Remember when more than 250 special education advocates stormed Capitol Hill to advocate on behalf of children and youth with exceptionalities? It was last July during the CEC/CASE 2017 Special Education Legislative Summit. Advocacy is one way that CEC fulfills its mission to advance the success of children and youth with exceptionalities. The ongoing advocacy work done by CEC and its members is essential and it matters.
In January 2017, the CEC community sent over 18,000 letters to Congress during the confirmation hearing of Betsy DeVos demanding for the assurance that all provisions of IDEA be enforced and that public funds be reserved for public education. CEC and its members put the pressure on, raised awareness, and helped to delay the confirmation vote.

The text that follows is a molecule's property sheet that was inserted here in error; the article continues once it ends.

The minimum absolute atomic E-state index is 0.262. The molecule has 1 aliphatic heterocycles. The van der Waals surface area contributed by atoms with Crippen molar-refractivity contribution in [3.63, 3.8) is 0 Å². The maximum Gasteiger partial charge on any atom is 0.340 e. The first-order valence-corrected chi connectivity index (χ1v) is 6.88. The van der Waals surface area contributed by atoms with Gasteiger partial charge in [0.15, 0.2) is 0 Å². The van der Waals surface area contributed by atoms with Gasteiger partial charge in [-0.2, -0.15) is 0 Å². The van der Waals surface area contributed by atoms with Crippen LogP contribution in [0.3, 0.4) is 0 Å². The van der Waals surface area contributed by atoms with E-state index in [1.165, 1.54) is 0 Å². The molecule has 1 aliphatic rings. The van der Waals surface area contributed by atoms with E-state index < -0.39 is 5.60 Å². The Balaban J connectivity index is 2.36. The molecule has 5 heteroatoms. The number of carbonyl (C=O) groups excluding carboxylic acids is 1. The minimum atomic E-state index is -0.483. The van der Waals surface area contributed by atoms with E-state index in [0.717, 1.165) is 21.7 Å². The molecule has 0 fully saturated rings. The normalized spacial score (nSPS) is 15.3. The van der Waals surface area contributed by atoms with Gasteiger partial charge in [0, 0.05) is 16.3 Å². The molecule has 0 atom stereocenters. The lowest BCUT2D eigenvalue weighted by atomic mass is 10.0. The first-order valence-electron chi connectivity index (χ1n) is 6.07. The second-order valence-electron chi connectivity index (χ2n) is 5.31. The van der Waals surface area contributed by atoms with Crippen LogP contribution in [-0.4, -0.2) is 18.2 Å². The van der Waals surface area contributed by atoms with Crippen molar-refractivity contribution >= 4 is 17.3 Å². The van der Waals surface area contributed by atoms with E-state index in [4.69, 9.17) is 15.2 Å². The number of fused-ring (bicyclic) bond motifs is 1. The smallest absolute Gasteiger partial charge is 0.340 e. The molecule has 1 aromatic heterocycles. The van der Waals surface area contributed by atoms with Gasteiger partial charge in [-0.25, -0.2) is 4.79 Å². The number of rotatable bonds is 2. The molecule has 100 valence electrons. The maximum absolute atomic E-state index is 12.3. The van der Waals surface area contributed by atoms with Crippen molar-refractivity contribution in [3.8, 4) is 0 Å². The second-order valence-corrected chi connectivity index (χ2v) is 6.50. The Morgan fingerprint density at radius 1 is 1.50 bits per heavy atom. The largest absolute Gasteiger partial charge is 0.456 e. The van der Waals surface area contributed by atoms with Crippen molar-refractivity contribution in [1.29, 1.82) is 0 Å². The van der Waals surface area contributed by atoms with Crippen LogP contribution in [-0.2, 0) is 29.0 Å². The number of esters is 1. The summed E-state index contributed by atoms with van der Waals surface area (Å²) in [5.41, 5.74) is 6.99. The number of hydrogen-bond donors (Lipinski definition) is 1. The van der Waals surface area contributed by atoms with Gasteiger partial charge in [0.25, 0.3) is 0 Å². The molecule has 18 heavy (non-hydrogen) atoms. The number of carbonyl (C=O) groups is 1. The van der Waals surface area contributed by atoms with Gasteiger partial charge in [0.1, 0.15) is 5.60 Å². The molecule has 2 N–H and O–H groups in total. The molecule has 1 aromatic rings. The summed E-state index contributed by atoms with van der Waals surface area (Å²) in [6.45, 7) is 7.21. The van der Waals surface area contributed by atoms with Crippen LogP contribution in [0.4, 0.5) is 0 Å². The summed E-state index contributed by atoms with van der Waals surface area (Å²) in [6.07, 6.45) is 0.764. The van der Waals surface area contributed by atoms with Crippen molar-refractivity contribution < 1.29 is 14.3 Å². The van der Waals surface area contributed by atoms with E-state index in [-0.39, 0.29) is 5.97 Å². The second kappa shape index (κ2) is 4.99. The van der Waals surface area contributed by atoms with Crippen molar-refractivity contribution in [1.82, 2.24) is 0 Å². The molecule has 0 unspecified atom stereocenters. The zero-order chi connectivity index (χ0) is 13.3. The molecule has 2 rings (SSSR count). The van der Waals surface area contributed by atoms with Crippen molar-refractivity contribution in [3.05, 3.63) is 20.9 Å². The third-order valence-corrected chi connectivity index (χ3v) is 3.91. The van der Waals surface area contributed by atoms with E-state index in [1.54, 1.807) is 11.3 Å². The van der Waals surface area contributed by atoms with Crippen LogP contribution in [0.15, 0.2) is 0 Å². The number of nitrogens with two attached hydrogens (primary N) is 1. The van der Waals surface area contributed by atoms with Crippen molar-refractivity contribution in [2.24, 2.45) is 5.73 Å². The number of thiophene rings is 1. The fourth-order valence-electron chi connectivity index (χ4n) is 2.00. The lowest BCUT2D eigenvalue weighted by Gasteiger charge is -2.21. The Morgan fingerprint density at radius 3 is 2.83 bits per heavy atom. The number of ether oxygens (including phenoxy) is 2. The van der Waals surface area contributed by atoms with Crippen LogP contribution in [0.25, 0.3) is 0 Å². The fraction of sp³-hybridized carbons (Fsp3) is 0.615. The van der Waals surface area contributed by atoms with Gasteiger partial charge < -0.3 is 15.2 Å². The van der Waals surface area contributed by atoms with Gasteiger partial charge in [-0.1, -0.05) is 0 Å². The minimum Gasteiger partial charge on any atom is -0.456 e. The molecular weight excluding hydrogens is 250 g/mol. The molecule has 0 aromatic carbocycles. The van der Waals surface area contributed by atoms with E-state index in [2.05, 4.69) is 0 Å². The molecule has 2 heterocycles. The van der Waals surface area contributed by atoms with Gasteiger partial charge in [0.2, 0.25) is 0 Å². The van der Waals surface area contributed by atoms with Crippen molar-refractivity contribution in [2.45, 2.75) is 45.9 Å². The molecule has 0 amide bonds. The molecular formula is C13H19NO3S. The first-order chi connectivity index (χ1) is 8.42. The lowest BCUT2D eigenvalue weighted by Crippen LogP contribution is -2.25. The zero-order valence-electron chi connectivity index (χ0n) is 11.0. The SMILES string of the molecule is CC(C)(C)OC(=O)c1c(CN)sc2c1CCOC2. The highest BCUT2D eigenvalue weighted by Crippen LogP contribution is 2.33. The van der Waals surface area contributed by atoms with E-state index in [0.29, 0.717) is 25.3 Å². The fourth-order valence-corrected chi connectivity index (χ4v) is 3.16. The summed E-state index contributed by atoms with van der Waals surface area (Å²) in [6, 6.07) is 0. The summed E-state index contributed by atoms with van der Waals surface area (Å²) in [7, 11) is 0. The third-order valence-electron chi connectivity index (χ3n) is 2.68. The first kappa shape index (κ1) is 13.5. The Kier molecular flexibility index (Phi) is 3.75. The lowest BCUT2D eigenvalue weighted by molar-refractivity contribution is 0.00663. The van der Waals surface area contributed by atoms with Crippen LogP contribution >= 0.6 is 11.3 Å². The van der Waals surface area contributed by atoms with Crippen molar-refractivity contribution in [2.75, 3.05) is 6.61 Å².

Then in March 2017, when Congress was considering the proposed American Health Care Act (AHCA), jeopardizing Medicaid funding, the CEC community made a difference. The membership’s advocacy work resulted in the House withdrawing the AHCA from consideration, protecting the $4 billion of Medicaid funding that school districts and early intervention programs rely on to provide services to children and youth with disabilities.
And last July, 250 special education advocates from 46 states stormed Capitol Hill as part of the annual CEC/CASE Special Education Legislative Summit. During the summit, advocates delivered a unified message to lawmakers asking them to protect Medicaid, increase investment in special and gifted education and early intervention programs, and support public education by keeping public funds in public education. The advocacy work of these professionals continues to have a significant effect on the decisions made by Congress.